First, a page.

Every legislator in every western state should favor the use of the national popular vote to pick the president. By this reform, all voters in all western states would get attention, and all their state legislators too would be important to presidential candidates.


The Electoral College was a Compromise the Framers Didn't Want

“The electoral college was an unwanted child from the beginning,” writes Joseph J. Ellis, author of “American Dialogue: The Founders and Us.Ellis explains:

“Born in Philadelphia in mid-August 1787, when most delegates to the Constitutional Convention were eager to escape the heat and humidity and go home, it was the fruit of a compromise between the two warring factions at the convention: those who wished to revise the Articles of Confederation and retain sovereignty in the states, and those who wished to replace the articles by shifting sovereignty to a fully empowered national government.

. . .

Neither side was happy with the result.”

Fortunately, the Constitution does not require us to continue to be saddled with our current system. As Ellis explains:

“There is nothing in the Constitution that requires an elector to vote for the winner in his or her state, a loophole that might offer a way around the amendment impasse.”

In other words, if states agree to give there electoral votes to the winner of the national popular vote, we could finally be free from a system that no one really wanted in the first place.


Big Tents

“For most of the twentieth century, American parties were ideological ‘big tents’ each encompassing diverse constituencies and a wide range of political views,”  Levitsky and Ziblatt say on page 168 of “How Democracies Die.” They then assert that the Democratic embrace of the Civil Rights Movement collapsed the big tent. Next, immigrants supported the Democrats, and evangelists supported the Republicans. The result was two tinier tents, one for each party, and each with their own separate audiences.

The point of view here disturbs me. The parties, like sellers in a market, position themselves to win elections like businesses want to win market share. The principal reason that the two parties re-aligned since the 1960s is that the presidential selection system makes the national vote irrelevant. If candidates knew they had to win the national vote in order to become president, then Republican nominees could not have been so willingly insensitive to the desires of black people and immigrants. Nor could Democratic nominees have resisted the concerns of evangelicals. The parties would have needed to create coalitions that could win national majorities, especially in close elections, as opposed to carrying a handful of swing states.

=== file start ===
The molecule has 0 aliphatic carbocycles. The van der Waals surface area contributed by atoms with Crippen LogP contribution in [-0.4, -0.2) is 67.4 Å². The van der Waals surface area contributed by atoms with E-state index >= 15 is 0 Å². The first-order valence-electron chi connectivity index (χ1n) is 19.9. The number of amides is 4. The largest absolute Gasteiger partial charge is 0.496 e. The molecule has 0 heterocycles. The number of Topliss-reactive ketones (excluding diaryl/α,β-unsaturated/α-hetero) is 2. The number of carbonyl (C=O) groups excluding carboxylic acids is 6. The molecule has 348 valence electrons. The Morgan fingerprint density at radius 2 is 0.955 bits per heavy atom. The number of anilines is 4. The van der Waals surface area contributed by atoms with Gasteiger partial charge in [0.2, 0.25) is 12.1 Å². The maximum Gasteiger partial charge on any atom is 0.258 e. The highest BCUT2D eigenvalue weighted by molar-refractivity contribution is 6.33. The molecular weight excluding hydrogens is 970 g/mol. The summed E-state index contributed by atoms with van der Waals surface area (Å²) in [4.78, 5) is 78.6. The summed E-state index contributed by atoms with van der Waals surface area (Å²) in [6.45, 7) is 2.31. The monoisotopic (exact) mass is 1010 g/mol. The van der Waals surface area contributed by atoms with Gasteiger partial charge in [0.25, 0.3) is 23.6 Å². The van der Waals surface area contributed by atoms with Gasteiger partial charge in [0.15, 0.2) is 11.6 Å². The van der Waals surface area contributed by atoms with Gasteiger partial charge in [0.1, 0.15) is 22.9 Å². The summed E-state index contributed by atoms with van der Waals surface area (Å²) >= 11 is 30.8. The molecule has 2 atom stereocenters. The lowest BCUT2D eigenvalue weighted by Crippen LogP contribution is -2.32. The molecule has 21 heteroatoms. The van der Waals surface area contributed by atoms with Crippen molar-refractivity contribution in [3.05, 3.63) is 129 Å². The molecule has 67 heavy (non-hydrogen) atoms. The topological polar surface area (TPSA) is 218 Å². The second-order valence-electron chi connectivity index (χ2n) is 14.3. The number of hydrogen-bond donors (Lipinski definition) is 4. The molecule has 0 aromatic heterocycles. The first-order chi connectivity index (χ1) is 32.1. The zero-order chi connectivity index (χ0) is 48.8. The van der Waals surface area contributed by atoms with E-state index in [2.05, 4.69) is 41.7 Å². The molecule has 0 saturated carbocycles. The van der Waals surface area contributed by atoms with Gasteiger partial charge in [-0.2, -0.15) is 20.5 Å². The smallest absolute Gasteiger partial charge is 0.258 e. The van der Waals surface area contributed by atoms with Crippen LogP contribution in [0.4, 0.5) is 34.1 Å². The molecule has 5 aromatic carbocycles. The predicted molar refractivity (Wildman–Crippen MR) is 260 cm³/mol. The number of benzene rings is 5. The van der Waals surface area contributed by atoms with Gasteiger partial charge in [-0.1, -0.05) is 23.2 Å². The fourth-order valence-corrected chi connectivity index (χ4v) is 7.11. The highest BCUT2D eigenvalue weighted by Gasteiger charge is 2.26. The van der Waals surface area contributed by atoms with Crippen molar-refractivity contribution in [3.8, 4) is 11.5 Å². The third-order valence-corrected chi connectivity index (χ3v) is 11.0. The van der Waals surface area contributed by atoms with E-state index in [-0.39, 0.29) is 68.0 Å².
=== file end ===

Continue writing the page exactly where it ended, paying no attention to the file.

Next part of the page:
Immigrants did not inevitably support Democrats, and African-Americans famously had long seen the Republicans as the party of Lincoln, the Great Emancipator. These groups did not choose parties so much as the parties chose them or left them. For Republicans, getting the immigrant vote would not help carry California, and the black vote in the old Confederacy could not beat the white vote. For Democrats, the evangelical vote in the Rust Belt, while huge, could not overcome the labor vote.  If the national vote mattered, a different calculus would have prevailed. Both parties would have had motivation to build big tents.


The Presidential Selection System Magnifies Threats to Fair Elections

In an article describing the influence of voting machine lobbyists in Georgia, the New Yorker explains: 

“The practice of democracy begins with casting votes; its integrity depends on the inclusivity of the franchise and the accurate recording of its will. Georgia turns out to be a prime example of how voting-system venders, in partnership with elected officials, can jeopardize the democratic process by influencing municipalities to buy proprietary, inscrutable voting devices that are infinitely less secure than paper-ballot systems that cost three times less.”

In 2016, 77,704 voters in three states flipped the election from Hillary Clinton to Donald Trump.  That’s just 0.057% of all votes cast.  In our winner-take-all system where a small number of states determine the president, we are incredibly vulnerable to election manipulation.


If you like moderation

Paul Starr contends that in the 2018 Congressional elections:

“The Democrats who flipped seats did so mostly in suburban districts where they attracted votes from independents and Republican moderates in what was an exceptionally strong year for Democrats. Many of the successful candidates were recruited to run precisely because they would appeal to moderates.”

The House races are the closest available proxy for a national presidential campaign. If the nominees had to win the national vote, they would ally with their party’s House candidates in every district, open get-out-the-vote offices with their House candidates, appear with them, and advertise with them.

Just as the Democrats won the House majority mostly because they attracted moderates, the presidential nominee also would have to attract moderates.

Requiring a national popular vote to elect the president would produce more moderate nominees, and the winner would be more moderate, than the current system which hinges the entire outcome on a handful of states not reflective of the demographics of the country as a whole. 


The Electoral College will Become Increasingly Undemocratic

University of Memphis law professor Steve Mulroy explains some of the major problems with the Electoral College, including how demographic clustering leads to “natural gerrymanders” the Constitution’s drafters never anticipated, and how it doesn’t actually protect small states: